Petitioners' counsel acknowledged that the trial court's ruling on the petition for writ of mandate effectively adjudicated the count for declaratory relief as well. The court entered a judgment in April 2012 denying Petitioners any relief on their combined petition for writ of mandate and complaint. Petitioners timely appealed the judgment.
Petitioners contend (1) the paper carryout bag charge is a special tax imposed by the county without the voters' prior approval and therefore violates article XIII C of the California Constitution; (2) the charge does not satisfy the exception for a charge imposed for a specific benefit conferred or privilege granted, or any other exception under article XIII C; and (3) the challenged provisions of the ordinance are not severable, so the entire ordinance must be invalidated, including the ban on single-use plastic bags.
The trial court's ruling turned on its construction of article XIII C of the California Constitution, as amended by Proposition 26, and its determination that the amount charged did not exceed the reasonable costs. We review the ruling de novo to the extent that the court decided questions of law concerning the construction of constitutional provisions and not turning on any disputed facts. (Professional Engineers in California Government v. Kempton (2007) 40 Cal.4th 1016, 1032 (Professional Engineers).) We review the court's factual findings under the substantial evidence standard. (Ibid.)
2. Construction of a Voter Initiative
We construe provisions added to the state Constitution by a voter initiative by applying the same principles governing the construction of a statute. (Professional Engineers, supra, 40 Cal.4th at p. 1037.) Our task is to ascertain the intent of the electorate so as to effectuate the purpose of the law. (Robert L. v. Superior Court (2003) 30 Cal.4th 894, 901.) We first examine the language of the initiative as the best indicator of the voters' intent. (Kwikset Corp. v. Superior Court (2011) 51 Cal.4th 310, 321.) We give the words of the initiative their ordinary and usual meaning and construe them in the context of the entire scheme of law of which the initiative is a part, so that the whole may be harmonized and given effect. (Professional Engineers, supra, at p. 1037; State Farm Mutual Automobile Ins. Co. v. Garamendi (2004) 32 Cal.4th 1029, 1043.)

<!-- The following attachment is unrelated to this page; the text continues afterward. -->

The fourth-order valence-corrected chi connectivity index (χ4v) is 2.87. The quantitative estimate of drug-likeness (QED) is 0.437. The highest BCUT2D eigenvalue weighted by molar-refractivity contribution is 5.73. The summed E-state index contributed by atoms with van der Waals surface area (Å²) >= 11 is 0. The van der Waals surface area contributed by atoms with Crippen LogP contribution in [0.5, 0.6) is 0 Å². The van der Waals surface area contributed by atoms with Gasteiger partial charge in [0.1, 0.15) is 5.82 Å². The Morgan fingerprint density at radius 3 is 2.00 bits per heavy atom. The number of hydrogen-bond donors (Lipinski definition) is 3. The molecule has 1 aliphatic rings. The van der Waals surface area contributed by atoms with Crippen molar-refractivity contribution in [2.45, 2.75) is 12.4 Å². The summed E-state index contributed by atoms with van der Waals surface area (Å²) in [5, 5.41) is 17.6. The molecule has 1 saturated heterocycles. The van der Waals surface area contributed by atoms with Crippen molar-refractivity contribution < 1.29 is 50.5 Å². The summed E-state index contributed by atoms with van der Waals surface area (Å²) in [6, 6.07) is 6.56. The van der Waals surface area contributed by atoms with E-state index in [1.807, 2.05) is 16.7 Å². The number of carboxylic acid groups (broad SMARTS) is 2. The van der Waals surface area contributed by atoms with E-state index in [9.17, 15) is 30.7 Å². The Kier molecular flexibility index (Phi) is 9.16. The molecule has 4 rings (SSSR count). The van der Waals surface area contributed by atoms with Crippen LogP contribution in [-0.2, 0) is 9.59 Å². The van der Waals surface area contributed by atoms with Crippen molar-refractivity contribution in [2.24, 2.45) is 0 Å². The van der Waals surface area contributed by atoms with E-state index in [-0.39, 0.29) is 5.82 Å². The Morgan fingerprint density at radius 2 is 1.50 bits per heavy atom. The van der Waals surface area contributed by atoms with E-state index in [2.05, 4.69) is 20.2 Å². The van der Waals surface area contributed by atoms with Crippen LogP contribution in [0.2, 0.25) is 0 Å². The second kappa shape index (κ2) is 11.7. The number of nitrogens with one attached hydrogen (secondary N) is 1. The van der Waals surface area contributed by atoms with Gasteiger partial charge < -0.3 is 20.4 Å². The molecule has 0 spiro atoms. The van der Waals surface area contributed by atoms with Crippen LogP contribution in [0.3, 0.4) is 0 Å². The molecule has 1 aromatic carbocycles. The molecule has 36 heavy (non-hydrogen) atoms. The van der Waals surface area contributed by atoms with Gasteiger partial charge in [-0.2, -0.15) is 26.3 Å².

If the language is unambiguous and a literal construction would not result in absurd consequences, we presume that the voters intended the meaning on the face of the initiative and the plain meaning governs. (Professional Engineers, supra, 40 Cal.4th at p. 1037; Coalition of Concerned Communities, Inc. v. City of Los Angeles (2004) 34 Cal.4th 733, 737.) If the language is ambiguous, we may consider the analyses and arguments contained in the official ballot pamphlet as extrinsic evidence of the voters' intent and understanding of the initiative. (Professional Engineers, supra, at p. 1037.)
The construction of statute or an initiative, including the resolution of any ambiguity, is a question of law that we review de novo. (Bruns v. E-Commerce Exchange, Inc. (2011) 51 Cal.4th 717, 724.)
3. Historical Foundations of Proposition 26
California voters adopted Proposition 13 in June 1978, adding article XIII A to the California Constitution. Proposition 13 "impos[ed] important limitations upon the assessment and taxing powers of state and local governments." (Amador Valley Joint Union High Sch. Dist. v. State Bd. of Equalization (1978) 22 Cal.3d 208, 218 (Amador Valley).) Proposition 13 generally (1) limited the rate of any ad valorem tax on real property to 1 percent; (2) limited increases in the assessed value of real property to 2 percent annually absent a change in ownership; (3) required that " 'any changes in State taxes enacted for the purpose of increasing revenues collected pursuant thereto whether by increased rates or changes in methods of computation' " must be approved by two-thirds of the Legislature; and (4) required that special taxes imposed by cities, counties and special districts must be approved by a two-thirds vote of the electors. (Amador Valley, supra, at p. 220, quoting former art. XIII A, § 3 as added by Prop. 13.)
The California Supreme Court in Amador Valley, supra, 22 Cal.3d at page 231, stated that the various elements of Proposition 13 formed "an interlocking 'package' " with the purpose of providing effective real property tax relief. Amador Valley rejected several constitutional challenges to the initiative. Local governments, however, soon found ways to generate additional revenue without a ...